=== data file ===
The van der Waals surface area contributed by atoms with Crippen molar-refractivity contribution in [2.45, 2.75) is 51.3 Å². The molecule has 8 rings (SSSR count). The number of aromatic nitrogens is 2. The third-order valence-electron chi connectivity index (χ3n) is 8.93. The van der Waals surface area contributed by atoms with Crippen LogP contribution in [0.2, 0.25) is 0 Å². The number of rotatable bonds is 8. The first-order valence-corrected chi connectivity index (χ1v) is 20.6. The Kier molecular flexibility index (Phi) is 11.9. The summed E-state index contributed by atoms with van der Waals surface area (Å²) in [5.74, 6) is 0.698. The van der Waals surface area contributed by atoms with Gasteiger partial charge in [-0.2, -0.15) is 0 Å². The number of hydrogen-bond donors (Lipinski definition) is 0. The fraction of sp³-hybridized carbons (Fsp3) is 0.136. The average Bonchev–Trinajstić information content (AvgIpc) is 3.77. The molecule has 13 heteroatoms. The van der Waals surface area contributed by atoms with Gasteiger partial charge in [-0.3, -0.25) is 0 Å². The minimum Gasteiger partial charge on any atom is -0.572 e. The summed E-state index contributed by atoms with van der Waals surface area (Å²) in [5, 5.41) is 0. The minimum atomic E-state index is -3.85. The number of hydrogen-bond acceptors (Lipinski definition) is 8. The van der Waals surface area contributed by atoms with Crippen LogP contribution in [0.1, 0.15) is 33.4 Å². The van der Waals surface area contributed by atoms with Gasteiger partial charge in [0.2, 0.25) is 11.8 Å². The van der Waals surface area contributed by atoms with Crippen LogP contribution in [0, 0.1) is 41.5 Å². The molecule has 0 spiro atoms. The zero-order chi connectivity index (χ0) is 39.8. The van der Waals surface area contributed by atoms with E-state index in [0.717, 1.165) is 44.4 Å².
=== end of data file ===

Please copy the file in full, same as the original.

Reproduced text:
The van der Waals surface area contributed by atoms with Crippen molar-refractivity contribution in [2.45, 2.75) is 51.3 Å². The molecule has 8 rings (SSSR count). The number of aromatic nitrogens is 2. The third-order valence-electron chi connectivity index (χ3n) is 8.93. The van der Waals surface area contributed by atoms with Crippen LogP contribution in [0.2, 0.25) is 0 Å². The number of rotatable bonds is 8. The first-order valence-corrected chi connectivity index (χ1v) is 20.6. The Kier molecular flexibility index (Phi) is 11.9. The summed E-state index contributed by atoms with van der Waals surface area (Å²) in [5.74, 6) is 0.698. The van der Waals surface area contributed by atoms with Gasteiger partial charge in [-0.2, -0.15) is 0 Å². The number of hydrogen-bond donors (Lipinski definition) is 0. The fraction of sp³-hybridized carbons (Fsp3) is 0.136. The average Bonchev–Trinajstić information content (AvgIpc) is 3.77. The molecule has 13 heteroatoms. The van der Waals surface area contributed by atoms with Gasteiger partial charge in [-0.3, -0.25) is 0 Å². The minimum Gasteiger partial charge on any atom is -0.572 e. The summed E-state index contributed by atoms with van der Waals surface area (Å²) in [5, 5.41) is 0. The minimum atomic E-state index is -3.85. The number of hydrogen-bond acceptors (Lipinski definition) is 8. The van der Waals surface area contributed by atoms with Crippen LogP contribution in [0.1, 0.15) is 33.4 Å². The van der Waals surface area contributed by atoms with Gasteiger partial charge in [0.2, 0.25) is 11.8 Å². The van der Waals surface area contributed by atoms with Crippen LogP contribution in [0, 0.1) is 41.5 Å². The molecule has 0 spiro atoms. The zero-order chi connectivity index (χ0) is 39.8. The van der Waals surface area contributed by atoms with E-state index in [0.717, 1.165) is 44.4 Å².